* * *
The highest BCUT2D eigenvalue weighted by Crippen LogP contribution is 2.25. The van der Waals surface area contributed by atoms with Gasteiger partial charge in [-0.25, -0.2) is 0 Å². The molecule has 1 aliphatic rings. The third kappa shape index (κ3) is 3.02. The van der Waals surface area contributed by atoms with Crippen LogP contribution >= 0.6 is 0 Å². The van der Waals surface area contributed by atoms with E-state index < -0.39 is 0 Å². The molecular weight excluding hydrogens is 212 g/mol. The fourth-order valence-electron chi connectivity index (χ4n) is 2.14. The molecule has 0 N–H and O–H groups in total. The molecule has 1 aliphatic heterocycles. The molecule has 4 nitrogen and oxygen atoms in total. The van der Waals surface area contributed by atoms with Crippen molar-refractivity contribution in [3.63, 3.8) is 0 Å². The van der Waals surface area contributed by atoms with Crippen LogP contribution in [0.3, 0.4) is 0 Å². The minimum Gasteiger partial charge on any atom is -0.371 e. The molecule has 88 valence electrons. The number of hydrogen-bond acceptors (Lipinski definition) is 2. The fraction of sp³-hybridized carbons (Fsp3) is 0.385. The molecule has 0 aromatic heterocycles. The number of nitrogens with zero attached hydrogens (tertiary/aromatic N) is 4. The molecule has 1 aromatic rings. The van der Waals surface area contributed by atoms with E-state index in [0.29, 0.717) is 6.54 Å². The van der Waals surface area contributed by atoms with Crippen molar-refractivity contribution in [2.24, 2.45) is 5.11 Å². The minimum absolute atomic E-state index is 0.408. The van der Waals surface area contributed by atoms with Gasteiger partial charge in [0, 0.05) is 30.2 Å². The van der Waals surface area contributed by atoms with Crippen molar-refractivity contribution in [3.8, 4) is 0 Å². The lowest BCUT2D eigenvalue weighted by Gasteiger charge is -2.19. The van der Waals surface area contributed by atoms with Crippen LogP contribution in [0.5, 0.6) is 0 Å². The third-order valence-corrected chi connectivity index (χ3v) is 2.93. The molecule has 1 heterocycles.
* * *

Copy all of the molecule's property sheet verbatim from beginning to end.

The highest BCUT2D eigenvalue weighted by Crippen LogP contribution is 2.25. The van der Waals surface area contributed by atoms with Gasteiger partial charge in [-0.25, -0.2) is 0 Å². The molecule has 1 aliphatic rings. The third kappa shape index (κ3) is 3.02. The van der Waals surface area contributed by atoms with Crippen LogP contribution >= 0.6 is 0 Å². The van der Waals surface area contributed by atoms with E-state index < -0.39 is 0 Å². The molecular weight excluding hydrogens is 212 g/mol. The fourth-order valence-electron chi connectivity index (χ4n) is 2.14. The molecule has 0 N–H and O–H groups in total. The molecule has 1 aliphatic heterocycles. The molecule has 4 nitrogen and oxygen atoms in total. The van der Waals surface area contributed by atoms with Crippen molar-refractivity contribution in [3.63, 3.8) is 0 Å². The van der Waals surface area contributed by atoms with Crippen LogP contribution in [0.3, 0.4) is 0 Å². The minimum Gasteiger partial charge on any atom is -0.371 e. The molecule has 88 valence electrons. The number of hydrogen-bond acceptors (Lipinski definition) is 2. The fraction of sp³-hybridized carbons (Fsp3) is 0.385. The molecule has 0 aromatic heterocycles. The number of nitrogens with zero attached hydrogens (tertiary/aromatic N) is 4. The molecule has 1 aromatic rings. The van der Waals surface area contributed by atoms with E-state index in [0.29, 0.717) is 6.54 Å². The van der Waals surface area contributed by atoms with Crippen molar-refractivity contribution in [2.24, 2.45) is 5.11 Å². The minimum absolute atomic E-state index is 0.408. The van der Waals surface area contributed by atoms with Gasteiger partial charge in [0, 0.05) is 30.2 Å². The van der Waals surface area contributed by atoms with Crippen molar-refractivity contribution in [3.8, 4) is 0 Å². The lowest BCUT2D eigenvalue weighted by Gasteiger charge is -2.19. The van der Waals surface area contributed by atoms with Crippen LogP contribution in [0.5, 0.6) is 0 Å². The third-order valence-corrected chi connectivity index (χ3v) is 2.93. The molecule has 1 heterocycles.